Is Our Fanbase Predisposed to "Fairweather-ism"?
Posted 08 February 2013 - 09:53 PM
I've been thinking with all of the embarrassing turnouts to Panthers games this year by our fanbase in which we allow other teams' fans to fill up our stadium and essentially make it an away game, is our fanbase predisposed to suck?
Not just giving up our tickets to other teams' fans, but also all of the numerous instances of our own fans trolling our players on twitter or booing guys at training camp or fanfest...
Then add to that, watching the Bobcats game tonight and the whole fuging arena was chanting "M-V-P" when Kobe stepped to the line in clutch time to put the 'Cats away for good in the 4th quarter. I was so disgusted.
My point is this... Could it be that we're predisposed to have a fairweather fanbase simply because we were among the last expansion franchises in "new" NFL markets? Look at Jacksonville, they're much worse but the point remains. When times are good, they're really good and it's easy for everyone to be a fan.
But, when the poo hits the fan, the fans hit the exits. And quick.
Houston and Cleveland were the two most recent "expansion" teams, but only in name, considering both of those cities had histories with the NFL of 20+ years prior to losing their original teams.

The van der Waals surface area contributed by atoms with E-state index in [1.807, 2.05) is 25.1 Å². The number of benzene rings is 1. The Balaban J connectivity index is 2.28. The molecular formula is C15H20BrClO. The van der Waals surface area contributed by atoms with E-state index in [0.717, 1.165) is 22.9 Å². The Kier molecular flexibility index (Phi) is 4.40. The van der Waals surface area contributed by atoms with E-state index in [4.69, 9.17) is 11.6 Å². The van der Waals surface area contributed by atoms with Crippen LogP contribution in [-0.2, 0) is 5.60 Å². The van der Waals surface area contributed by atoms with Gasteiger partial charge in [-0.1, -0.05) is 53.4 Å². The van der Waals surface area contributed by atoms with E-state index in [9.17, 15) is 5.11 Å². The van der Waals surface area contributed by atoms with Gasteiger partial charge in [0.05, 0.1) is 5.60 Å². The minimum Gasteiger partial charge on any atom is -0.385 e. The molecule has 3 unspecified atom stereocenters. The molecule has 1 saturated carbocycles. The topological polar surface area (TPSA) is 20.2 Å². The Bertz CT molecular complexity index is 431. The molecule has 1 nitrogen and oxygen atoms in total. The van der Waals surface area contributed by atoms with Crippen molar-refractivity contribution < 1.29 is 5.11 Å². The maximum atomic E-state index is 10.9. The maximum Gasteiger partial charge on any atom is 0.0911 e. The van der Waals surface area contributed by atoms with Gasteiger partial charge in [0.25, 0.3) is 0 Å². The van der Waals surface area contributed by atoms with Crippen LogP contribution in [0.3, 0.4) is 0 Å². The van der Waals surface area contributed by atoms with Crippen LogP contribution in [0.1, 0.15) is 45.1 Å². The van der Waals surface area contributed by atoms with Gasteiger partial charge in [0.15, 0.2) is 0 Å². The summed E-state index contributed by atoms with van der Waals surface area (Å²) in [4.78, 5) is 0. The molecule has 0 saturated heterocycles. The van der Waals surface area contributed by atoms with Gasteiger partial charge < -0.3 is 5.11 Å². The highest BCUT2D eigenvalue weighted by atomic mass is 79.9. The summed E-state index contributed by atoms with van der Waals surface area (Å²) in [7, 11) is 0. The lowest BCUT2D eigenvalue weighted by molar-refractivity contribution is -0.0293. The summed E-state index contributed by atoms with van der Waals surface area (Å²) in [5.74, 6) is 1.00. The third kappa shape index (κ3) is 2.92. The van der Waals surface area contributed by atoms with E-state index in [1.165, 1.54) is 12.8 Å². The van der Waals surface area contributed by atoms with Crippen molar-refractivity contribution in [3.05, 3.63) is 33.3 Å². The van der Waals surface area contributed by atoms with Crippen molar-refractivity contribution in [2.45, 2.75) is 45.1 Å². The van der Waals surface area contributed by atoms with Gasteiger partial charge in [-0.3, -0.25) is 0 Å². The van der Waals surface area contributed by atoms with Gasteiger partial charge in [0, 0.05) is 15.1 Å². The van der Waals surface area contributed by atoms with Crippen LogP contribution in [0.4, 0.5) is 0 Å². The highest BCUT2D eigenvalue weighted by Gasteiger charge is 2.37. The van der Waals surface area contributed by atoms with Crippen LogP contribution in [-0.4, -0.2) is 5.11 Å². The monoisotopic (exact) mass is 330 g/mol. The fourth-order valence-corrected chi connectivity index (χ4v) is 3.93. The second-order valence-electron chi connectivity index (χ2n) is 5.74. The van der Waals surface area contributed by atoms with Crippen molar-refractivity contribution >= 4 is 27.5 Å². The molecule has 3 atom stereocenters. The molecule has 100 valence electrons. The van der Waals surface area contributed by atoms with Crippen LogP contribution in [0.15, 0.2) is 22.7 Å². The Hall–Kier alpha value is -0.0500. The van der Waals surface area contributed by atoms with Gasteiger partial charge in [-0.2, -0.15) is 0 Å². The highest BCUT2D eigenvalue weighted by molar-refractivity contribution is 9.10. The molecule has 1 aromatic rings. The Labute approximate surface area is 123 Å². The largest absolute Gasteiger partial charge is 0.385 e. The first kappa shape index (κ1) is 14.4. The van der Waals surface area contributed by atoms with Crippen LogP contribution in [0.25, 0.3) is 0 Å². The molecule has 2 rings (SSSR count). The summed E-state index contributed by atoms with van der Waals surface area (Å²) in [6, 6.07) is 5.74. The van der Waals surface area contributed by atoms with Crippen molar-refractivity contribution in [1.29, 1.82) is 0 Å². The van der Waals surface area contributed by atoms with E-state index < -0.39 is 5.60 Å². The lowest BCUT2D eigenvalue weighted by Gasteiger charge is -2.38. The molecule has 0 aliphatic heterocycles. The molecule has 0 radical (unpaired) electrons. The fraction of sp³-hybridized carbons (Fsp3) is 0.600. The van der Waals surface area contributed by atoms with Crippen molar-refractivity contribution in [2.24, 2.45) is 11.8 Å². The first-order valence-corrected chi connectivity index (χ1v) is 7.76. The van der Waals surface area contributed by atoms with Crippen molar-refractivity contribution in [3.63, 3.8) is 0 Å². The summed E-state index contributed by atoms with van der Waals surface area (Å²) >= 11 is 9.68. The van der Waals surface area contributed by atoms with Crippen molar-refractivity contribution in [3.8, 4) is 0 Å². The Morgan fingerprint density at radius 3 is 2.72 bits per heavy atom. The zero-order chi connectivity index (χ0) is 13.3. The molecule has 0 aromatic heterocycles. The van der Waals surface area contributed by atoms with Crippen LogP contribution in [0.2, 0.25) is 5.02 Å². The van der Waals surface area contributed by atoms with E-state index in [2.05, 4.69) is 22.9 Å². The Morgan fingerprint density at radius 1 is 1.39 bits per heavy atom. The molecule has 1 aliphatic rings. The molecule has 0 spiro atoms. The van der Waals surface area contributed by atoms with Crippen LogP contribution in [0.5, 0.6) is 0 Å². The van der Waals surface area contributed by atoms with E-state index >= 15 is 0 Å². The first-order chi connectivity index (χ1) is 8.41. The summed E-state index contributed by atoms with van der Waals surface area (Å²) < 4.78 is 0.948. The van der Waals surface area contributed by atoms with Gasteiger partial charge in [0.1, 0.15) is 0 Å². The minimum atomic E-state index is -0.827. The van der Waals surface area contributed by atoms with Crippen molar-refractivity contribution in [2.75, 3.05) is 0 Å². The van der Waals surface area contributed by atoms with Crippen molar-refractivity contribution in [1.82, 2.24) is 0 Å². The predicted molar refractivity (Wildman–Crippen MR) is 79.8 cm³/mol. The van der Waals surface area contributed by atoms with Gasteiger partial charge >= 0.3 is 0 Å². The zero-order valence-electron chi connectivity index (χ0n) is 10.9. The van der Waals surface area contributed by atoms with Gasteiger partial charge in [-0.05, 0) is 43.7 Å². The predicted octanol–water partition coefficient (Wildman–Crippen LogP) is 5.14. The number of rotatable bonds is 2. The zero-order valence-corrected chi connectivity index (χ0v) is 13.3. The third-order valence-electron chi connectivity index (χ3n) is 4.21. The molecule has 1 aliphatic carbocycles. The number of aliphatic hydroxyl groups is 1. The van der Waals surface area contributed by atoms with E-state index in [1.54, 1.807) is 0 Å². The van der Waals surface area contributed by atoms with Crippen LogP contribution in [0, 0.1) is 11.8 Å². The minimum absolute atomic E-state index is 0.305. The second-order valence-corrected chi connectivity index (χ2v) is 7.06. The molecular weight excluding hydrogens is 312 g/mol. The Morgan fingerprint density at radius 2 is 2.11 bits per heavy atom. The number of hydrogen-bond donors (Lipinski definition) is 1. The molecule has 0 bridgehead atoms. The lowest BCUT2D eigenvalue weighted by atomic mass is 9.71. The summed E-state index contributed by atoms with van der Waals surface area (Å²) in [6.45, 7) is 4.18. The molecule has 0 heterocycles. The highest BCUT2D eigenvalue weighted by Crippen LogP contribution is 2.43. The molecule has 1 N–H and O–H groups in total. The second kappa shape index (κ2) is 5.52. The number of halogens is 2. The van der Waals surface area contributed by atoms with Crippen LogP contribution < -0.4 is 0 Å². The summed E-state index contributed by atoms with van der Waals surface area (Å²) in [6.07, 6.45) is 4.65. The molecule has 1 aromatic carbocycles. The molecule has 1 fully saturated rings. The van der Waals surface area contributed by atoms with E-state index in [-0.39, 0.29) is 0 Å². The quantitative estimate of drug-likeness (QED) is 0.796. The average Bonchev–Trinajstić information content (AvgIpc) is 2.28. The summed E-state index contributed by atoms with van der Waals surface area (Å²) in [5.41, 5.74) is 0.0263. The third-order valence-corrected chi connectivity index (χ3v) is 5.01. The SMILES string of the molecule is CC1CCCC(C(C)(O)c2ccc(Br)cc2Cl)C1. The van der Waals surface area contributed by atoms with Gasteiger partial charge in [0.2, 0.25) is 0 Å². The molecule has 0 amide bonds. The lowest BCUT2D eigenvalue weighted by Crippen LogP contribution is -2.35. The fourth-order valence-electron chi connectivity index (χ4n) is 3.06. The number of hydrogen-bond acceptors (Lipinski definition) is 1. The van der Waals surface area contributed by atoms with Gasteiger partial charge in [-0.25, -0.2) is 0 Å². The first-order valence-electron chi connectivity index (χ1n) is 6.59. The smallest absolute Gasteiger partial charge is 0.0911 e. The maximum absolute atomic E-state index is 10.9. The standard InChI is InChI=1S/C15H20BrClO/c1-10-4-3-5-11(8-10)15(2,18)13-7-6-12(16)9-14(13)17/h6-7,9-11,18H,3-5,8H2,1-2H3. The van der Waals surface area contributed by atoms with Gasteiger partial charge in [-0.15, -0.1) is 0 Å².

But, teams in new markets seem to lose their fans much quicker, and I question whether it's because they "became" fans after we got a team rather than growing up with the Panthers (or in baketball, the Bobcats) as their team.
Do you think it's the "hometown adoption" scenario, or do you think the home market/fanbase just sucks because of the culture of the area?
Discuss... Or let's talk about how awesome Colin Cole is going to be before he retires during training camp.
Posted 08 February 2013 - 09:56 PM
Posted 08 February 2013 - 10:07 PM
That's true to a degree, but doesn't explain why our football fans aren't much better.
Not sure the Bobcats are a good comparison. A lot of people in and around Charlotte just wrote the NBA off plain and simple when Shinn ran off to N.O. with the Hornets. The fact that the Bobcats have taken futility to unimaginable levels hasn't helped matters. Bob Johnson and his cheapskate ways never reinvigorated the fanbase and MJ's ineptitude has furthered the non-give-a-fugness of the locals.
And to add to that, there is a strong, dedicated, loyal 'Cats fanbase, but the blunders that haunted the franchise since its inception and the following lack of success has completely drained them of motivation on a nightly basis. We're waiting to have a reason to cheer for a sustained amount of time, but haven't been given one. That being said, there is no excuse to let a team from the other side of the country out cheer you in your home arena... They shouldn't even have that many tickets to begin with. I believe the same to be true of our Panthers fans.
Posted 08 February 2013 - 10:18 PM
Posted 08 February 2013 - 10:27 PM
Posted 08 February 2013 - 10:32 PM
Posted 08 February 2013 - 10:36 PM
I think it was the winning
Posted 08 February 2013 - 10:40 PM
What came first the winning or the fans?
I think it was the winning